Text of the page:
Posing as a model for an art student was no big affair in the 16th century. In fact, great artists of yore grew up in their career etching many such models on canvasses all along their way.
For Bernardino Luini, Da Vinci's art student it was a widowed innkeeper in Saronno (Italy) who volunteered to represent Virgin Mary for the frescoes he was about to draw. The work was commissioned by the Basilica of Santa Maria delle Grazie in the city of Saronno, in northern Italy near the Swiss border, in the region of Lombardy.
The model might have sat long hours before the artist. Sparks began to fly, love was in the air. The infatuated widower now wanted to gift the art student with something as a symbol of her eternal devotion to her love. She came up with a flask of a drink, delicious and amber in colour, which she made by putting together various herbs and apricot kernels, then steeping them in brandy.
Would he fall in for the drink?
The Magic Potion
Might be a little drunk witnessing such crazy love, the eyes of history got clouded over and did not record what happened after—whether the magic potion worked or whether the besotted couple separated with dejected hearts once the fresco was completed. Why should that matter as the drink she made for the occasion became the most popular liqueur down the centuries! Amaretto, the most popular liqueur in Italy, was thus born in 1525 (A liqueur is an alcoholic drink composed of distilled spirits and other flavourings like sugar, herbs, fruits, and spices. Ameretto is made from almonds and apricots steeped in brandy).
Years later the secret recipe from which the drink the widow had made for her lover was discovered by Giovanni Reina, her relative to become a family business and tradition.
Resurrected as Disaronno Originale, Ameretto was an infusion of apricot, spirit, and caramel along with 17 different herbs and fruits. Still so. Its exact composition is kept a secret handed down through generations in the Reina family. At the turn of the 20th century, Dominica Reina threw open a store in Saronno to sell cookies along with the family liqueur - Amaretto di Saronno Originale - harking back to those days when the widow pined after the art student. It became phenomenally popular.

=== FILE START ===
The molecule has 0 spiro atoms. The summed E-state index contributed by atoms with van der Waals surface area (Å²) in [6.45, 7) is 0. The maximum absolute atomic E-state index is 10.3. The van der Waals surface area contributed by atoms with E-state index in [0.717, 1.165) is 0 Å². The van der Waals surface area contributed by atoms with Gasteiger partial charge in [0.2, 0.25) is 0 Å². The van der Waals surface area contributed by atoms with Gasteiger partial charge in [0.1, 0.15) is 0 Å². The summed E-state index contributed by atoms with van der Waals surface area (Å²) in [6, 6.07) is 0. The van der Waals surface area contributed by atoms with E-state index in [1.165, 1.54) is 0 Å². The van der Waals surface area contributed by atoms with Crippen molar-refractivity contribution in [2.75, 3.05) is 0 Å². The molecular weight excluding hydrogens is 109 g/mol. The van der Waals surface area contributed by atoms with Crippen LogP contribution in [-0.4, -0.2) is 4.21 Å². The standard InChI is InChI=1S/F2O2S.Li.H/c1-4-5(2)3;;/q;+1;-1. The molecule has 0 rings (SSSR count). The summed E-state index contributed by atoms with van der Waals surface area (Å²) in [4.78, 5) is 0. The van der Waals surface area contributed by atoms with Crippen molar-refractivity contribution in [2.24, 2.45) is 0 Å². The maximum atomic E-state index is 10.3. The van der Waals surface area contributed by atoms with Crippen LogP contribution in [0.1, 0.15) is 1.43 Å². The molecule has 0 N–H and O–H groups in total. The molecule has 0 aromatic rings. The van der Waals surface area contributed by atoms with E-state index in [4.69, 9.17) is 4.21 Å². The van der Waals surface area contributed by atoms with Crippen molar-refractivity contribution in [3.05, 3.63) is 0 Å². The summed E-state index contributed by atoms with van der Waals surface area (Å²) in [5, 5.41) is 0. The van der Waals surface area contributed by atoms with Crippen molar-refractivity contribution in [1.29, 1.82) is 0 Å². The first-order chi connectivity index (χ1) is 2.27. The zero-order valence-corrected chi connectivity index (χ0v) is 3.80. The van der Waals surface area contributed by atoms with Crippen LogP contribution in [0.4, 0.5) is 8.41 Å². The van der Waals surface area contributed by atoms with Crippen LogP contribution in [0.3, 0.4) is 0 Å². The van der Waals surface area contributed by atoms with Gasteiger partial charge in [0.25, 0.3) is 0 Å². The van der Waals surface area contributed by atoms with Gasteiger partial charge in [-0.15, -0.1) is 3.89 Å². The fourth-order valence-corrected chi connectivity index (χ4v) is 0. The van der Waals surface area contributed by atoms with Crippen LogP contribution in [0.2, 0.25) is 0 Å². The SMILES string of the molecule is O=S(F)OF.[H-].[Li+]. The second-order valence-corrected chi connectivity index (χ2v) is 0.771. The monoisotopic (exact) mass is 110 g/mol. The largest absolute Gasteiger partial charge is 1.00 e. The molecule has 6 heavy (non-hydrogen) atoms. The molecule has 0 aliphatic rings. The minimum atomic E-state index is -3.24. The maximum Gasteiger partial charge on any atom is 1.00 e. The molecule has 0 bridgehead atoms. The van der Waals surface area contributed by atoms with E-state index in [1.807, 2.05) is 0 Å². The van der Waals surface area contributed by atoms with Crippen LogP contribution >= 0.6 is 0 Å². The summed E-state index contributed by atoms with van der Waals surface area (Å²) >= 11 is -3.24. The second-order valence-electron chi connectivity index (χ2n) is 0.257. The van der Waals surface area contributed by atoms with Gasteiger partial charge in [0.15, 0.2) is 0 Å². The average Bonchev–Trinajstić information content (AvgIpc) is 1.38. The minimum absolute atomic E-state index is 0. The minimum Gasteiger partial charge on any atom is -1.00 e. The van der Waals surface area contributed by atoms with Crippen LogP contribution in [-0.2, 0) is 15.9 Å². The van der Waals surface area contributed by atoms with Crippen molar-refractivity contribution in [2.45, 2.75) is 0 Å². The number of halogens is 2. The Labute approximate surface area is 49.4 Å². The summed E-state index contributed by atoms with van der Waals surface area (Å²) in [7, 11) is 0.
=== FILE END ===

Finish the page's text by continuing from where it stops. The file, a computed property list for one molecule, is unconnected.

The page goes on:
But imagine, such an amazing drink never crossed the Atlantic until the 1960s. When it finally did, Ameretto became a sensation in the US as well. Not only in cocktails but Ameretto became a flavouring agent to food items also including cookies.
The liqueur has a sweet almond flavour with a dash of bitterness giving it some depth. Its syrupy, cloying composition and taste may not be for everyone's palate and they need something to tone it down. Here are the popular methods of drinking Amaretto:
Add a dash of lemon. Or numb it with ice cubes. Or cut it with coffee or brandy (Remember, amaretto alone can hardly make you 'drunk.' Treat it as a cocktail ingredient). Even Cola would be fun. Ameretto can also be poured over ice cream or desserts. If you are the fun-loving type, mix it with Kahlua, another popular liqueur.
Choice of Drinking
Sip it slowly drawing the quintessence of all that love from which it was born some five hundred years ago in a dim-lit studio. Or drink it the Godfather way.
"I'm going to make him an offer he can't refuse," says Marlon Brando in the phenomenal movie, Godfather, released in 1972. Ever since Amaretto has been cashing in on its popularity by touting itself as the Godfather's favourite drink from his distant home - Sicily.
With such interesting legends entwining the drink, Amaretto is an offer you just can't refuse in your life.Manu Remakant is a freelance writer who also runs a video blog —- A Cup of Kavitha — introducing world poetry to Malayalis. The views expressed here are personal.